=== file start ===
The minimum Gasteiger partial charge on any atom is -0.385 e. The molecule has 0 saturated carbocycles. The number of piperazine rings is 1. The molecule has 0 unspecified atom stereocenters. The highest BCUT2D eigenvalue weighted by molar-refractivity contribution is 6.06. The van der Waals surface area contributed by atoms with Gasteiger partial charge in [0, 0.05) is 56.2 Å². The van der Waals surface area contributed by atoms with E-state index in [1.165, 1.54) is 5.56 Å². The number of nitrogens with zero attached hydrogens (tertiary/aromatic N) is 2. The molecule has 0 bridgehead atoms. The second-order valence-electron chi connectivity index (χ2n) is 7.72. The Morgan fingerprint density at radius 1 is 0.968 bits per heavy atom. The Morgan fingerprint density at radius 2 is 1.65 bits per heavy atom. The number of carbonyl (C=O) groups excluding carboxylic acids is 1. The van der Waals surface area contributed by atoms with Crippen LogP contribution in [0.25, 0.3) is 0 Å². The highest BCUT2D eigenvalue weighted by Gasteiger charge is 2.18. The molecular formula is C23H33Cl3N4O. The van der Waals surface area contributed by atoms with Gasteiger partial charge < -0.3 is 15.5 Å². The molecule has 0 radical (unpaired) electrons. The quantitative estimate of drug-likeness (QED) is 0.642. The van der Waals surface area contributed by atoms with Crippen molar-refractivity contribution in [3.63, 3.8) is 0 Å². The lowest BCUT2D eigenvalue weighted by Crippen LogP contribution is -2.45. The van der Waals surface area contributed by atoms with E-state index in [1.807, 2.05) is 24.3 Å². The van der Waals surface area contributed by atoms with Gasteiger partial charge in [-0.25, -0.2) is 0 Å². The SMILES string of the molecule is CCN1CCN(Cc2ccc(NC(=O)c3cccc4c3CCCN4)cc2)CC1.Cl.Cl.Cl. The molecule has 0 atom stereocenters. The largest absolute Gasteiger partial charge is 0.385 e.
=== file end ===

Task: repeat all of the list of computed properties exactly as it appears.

The minimum Gasteiger partial charge on any atom is -0.385 e. The molecule has 0 saturated carbocycles. The number of piperazine rings is 1. The molecule has 0 unspecified atom stereocenters. The highest BCUT2D eigenvalue weighted by molar-refractivity contribution is 6.06. The van der Waals surface area contributed by atoms with Gasteiger partial charge in [0, 0.05) is 56.2 Å². The van der Waals surface area contributed by atoms with E-state index in [1.165, 1.54) is 5.56 Å². The number of nitrogens with zero attached hydrogens (tertiary/aromatic N) is 2. The molecule has 0 bridgehead atoms. The second-order valence-electron chi connectivity index (χ2n) is 7.72. The Morgan fingerprint density at radius 1 is 0.968 bits per heavy atom. The Morgan fingerprint density at radius 2 is 1.65 bits per heavy atom. The number of carbonyl (C=O) groups excluding carboxylic acids is 1. The van der Waals surface area contributed by atoms with Crippen LogP contribution in [0.25, 0.3) is 0 Å². The highest BCUT2D eigenvalue weighted by Gasteiger charge is 2.18. The molecular formula is C23H33Cl3N4O. The van der Waals surface area contributed by atoms with Gasteiger partial charge < -0.3 is 15.5 Å². The molecule has 0 radical (unpaired) electrons. The quantitative estimate of drug-likeness (QED) is 0.642. The van der Waals surface area contributed by atoms with Crippen molar-refractivity contribution in [3.63, 3.8) is 0 Å². The lowest BCUT2D eigenvalue weighted by Crippen LogP contribution is -2.45. The van der Waals surface area contributed by atoms with E-state index in [1.807, 2.05) is 24.3 Å². The van der Waals surface area contributed by atoms with Gasteiger partial charge in [-0.25, -0.2) is 0 Å². The SMILES string of the molecule is CCN1CCN(Cc2ccc(NC(=O)c3cccc4c3CCCN4)cc2)CC1.Cl.Cl.Cl. The molecule has 0 atom stereocenters. The largest absolute Gasteiger partial charge is 0.385 e.